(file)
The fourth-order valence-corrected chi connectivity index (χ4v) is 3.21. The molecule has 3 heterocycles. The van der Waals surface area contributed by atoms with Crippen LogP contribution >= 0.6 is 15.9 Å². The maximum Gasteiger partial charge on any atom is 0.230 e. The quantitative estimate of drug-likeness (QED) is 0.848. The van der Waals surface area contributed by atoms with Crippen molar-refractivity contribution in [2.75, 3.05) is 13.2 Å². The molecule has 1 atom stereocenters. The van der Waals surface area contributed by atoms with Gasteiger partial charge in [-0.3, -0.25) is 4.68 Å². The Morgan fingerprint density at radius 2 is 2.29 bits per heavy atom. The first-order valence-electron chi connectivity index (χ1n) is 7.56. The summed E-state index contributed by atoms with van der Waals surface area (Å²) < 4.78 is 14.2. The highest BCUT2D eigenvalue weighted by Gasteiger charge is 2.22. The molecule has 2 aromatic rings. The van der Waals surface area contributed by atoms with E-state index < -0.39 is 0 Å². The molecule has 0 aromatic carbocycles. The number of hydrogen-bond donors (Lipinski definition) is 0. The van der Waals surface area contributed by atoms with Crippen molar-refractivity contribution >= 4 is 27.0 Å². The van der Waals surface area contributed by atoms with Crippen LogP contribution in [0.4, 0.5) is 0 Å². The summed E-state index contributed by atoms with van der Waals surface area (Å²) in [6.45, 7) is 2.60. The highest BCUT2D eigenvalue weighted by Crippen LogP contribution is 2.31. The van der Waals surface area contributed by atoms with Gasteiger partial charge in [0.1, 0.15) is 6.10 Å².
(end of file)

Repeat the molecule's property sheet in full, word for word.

The fourth-order valence-corrected chi connectivity index (χ4v) is 3.21. The molecule has 3 heterocycles. The van der Waals surface area contributed by atoms with Crippen LogP contribution >= 0.6 is 15.9 Å². The maximum Gasteiger partial charge on any atom is 0.230 e. The quantitative estimate of drug-likeness (QED) is 0.848. The van der Waals surface area contributed by atoms with Crippen molar-refractivity contribution in [2.75, 3.05) is 13.2 Å². The molecule has 1 atom stereocenters. The van der Waals surface area contributed by atoms with Gasteiger partial charge in [-0.3, -0.25) is 4.68 Å². The Morgan fingerprint density at radius 2 is 2.29 bits per heavy atom. The first-order valence-electron chi connectivity index (χ1n) is 7.56. The summed E-state index contributed by atoms with van der Waals surface area (Å²) < 4.78 is 14.2. The highest BCUT2D eigenvalue weighted by Gasteiger charge is 2.22. The molecule has 2 aromatic rings. The van der Waals surface area contributed by atoms with E-state index < -0.39 is 0 Å². The molecule has 0 aromatic carbocycles. The number of hydrogen-bond donors (Lipinski definition) is 0. The van der Waals surface area contributed by atoms with Crippen molar-refractivity contribution >= 4 is 27.0 Å². The van der Waals surface area contributed by atoms with Crippen LogP contribution in [0.4, 0.5) is 0 Å². The summed E-state index contributed by atoms with van der Waals surface area (Å²) in [6.45, 7) is 2.60. The highest BCUT2D eigenvalue weighted by Crippen LogP contribution is 2.31. The van der Waals surface area contributed by atoms with Gasteiger partial charge in [0.1, 0.15) is 6.10 Å².